Tora Tora

From Wikipedia, the free encyclopedia - View original article

Tora Tora
OriginMemphis, Tennessee, United States
GenresHard rock,[1] glam metal,[1] heavy metal[1]
Years active1985–1994, 2008-
LabelsA&M Records, FNA Records
Members
Anthony Corder (vocals, guitar)<
Keith Douglas (guitar)
Patrick Francis (bass)
John Patterson (drums)
 
Jump to: navigation, search
Tora Tora
OriginMemphis, Tennessee, United States
GenresHard rock,[1] glam metal,[1] heavy metal[1]
Years active1985–1994, 2008-
LabelsA&M Records, FNA Records
Members
Anthony Corder (vocals, guitar)<
Keith Douglas (guitar)
Patrick Francis (bass)
John Patterson (drums)

Tora Tora is an American hard rock band formed in Memphis, Tennessee, United States, in 1985. "Tora" means "tiger" in Japanese and the name is a play on the code name for attack used by the Japanese Imperial Navy during their attack on Pearl Harbor, "Tora, Tora, Tora". The actual origin of the band name was more likely a reference to the song of the same name recorded by Van Halen on their 1980 release Women and Children First.

Contents

History

Tora Tora started out as a local garage band then eventually got studio time when they won a local Battle of the Bands contest. Following this, the band recorded To Rock To Roll as an independent EP. After its release the songs "Phantom Rider" and "Love's A Bitch" received extensive airplay on local radio station Rock 98. After signing with A&M Records, they recorded their debut album Surprise! Attack in 1989. This album peaked on Billboard's Top 200 at No. 47. The single "Dancing With A Gypsy" was on the soundtrack for the film Bill and Ted's Excellent Adventure later that year.

In 1992, their second album, Wild America, was released. It only achieved No. 134 on the Billboard charts and it did not sell as well, but, it was a more mature step at songwriting.

A third album, Revolution Day, was recorded in 1994, but it was never released due to label restructuring. After missing the due date, the band folded.

In 2008, all four original band members reunited to do several performances. One was a sold out performance at Newby's, a local club in Memphis, to celebrate their 20th anniversary of receiving their recording contract. After the show, a record was sold to fans which included songs from their first two albums and material slated for their unreleased "Revolution Day" album. The album was titled The Warehouse... 20 Years Later. The second occurred during Rocklahoma 2008. The band played another reunion show at The New Daisy Theatre on March 7, 2009, in Memphis.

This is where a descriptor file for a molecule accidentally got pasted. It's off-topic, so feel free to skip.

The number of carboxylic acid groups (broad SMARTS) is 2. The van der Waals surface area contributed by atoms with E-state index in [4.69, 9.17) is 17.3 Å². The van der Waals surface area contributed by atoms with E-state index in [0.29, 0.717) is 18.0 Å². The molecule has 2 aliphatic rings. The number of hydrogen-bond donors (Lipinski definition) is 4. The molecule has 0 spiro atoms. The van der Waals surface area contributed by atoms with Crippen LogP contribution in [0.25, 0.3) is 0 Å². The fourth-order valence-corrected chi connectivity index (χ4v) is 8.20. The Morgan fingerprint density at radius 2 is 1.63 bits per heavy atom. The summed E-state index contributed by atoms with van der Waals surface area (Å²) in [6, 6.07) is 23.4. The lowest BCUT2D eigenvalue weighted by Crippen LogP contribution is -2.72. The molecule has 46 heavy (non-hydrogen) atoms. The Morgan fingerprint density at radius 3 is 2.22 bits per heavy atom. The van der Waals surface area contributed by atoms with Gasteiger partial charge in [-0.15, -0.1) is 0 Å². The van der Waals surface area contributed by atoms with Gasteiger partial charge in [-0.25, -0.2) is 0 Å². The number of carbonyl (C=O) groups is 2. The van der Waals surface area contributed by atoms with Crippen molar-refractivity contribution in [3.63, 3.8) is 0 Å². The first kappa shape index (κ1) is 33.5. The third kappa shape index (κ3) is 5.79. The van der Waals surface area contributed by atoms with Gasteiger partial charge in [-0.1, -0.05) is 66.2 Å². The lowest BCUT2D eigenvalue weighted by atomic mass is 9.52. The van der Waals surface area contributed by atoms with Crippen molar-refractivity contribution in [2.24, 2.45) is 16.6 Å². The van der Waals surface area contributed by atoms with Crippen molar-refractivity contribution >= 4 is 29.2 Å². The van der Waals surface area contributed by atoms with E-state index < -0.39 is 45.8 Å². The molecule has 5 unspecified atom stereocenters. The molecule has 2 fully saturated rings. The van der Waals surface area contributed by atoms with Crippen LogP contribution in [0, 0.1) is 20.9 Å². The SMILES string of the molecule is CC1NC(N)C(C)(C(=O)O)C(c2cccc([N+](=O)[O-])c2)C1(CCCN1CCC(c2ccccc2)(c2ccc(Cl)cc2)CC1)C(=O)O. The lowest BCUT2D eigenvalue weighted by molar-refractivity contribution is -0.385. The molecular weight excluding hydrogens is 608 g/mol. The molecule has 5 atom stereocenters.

At the end of 2009, Tora Tora signed with the Nashville, Tennessee based FNA Records and released three albums. Before & After, Bombs Away: The Unreleased Surprise Attack Recordings, and Miss B. Haven': The Unreleased Wild America Recordings.

On February 28, 2011, FNA Records in conjunction with the band decided after seventeen years since the completion of their third album, which was shelved indefinitely at the time due to label complications, to release their "lost album" Revolution Day. Anthony Corder stated about the Revolution Day Sessions:

The Revolution Day project was an interesting time for TORA TORA. It was the '93-'94 era, we were overlapping the last embers of our Wild America dates, rehearsing ideas for the new project, growing from our touring experiences, and experimenting with recording techniques. We relocated our rehearsal space to a warehouse over by the Memphis airport, and tried to stay focused on pre-production. We were pulling together ideas from handheld cassette recorders, scribbled napkins, & 8 track recordings we made on the bus or hotel rooms. I think we were more comfortable with our creative spirits, more confident in our ideas and our approach to songwriting. All of us contributed on the former projects, but everyone was struggling for the third project to keep the TORA identity, and go somewhere new at the same time. We definitely [sic] had moments of anxiety and frustration [sic] but it was all well worth it once we locked down the tunes. We were joined by The Memphis Horns as well as Susan Marshall and Stacy Plunk adding back-up vocals on two tracks. The Revolution sessions were some of our most memorable escapades, and had us back at home in Ardent, hanging with Molly's LaCasita crew, and me personally closing down most Midtown establishments.[2]

Lineup

Discography

References

External links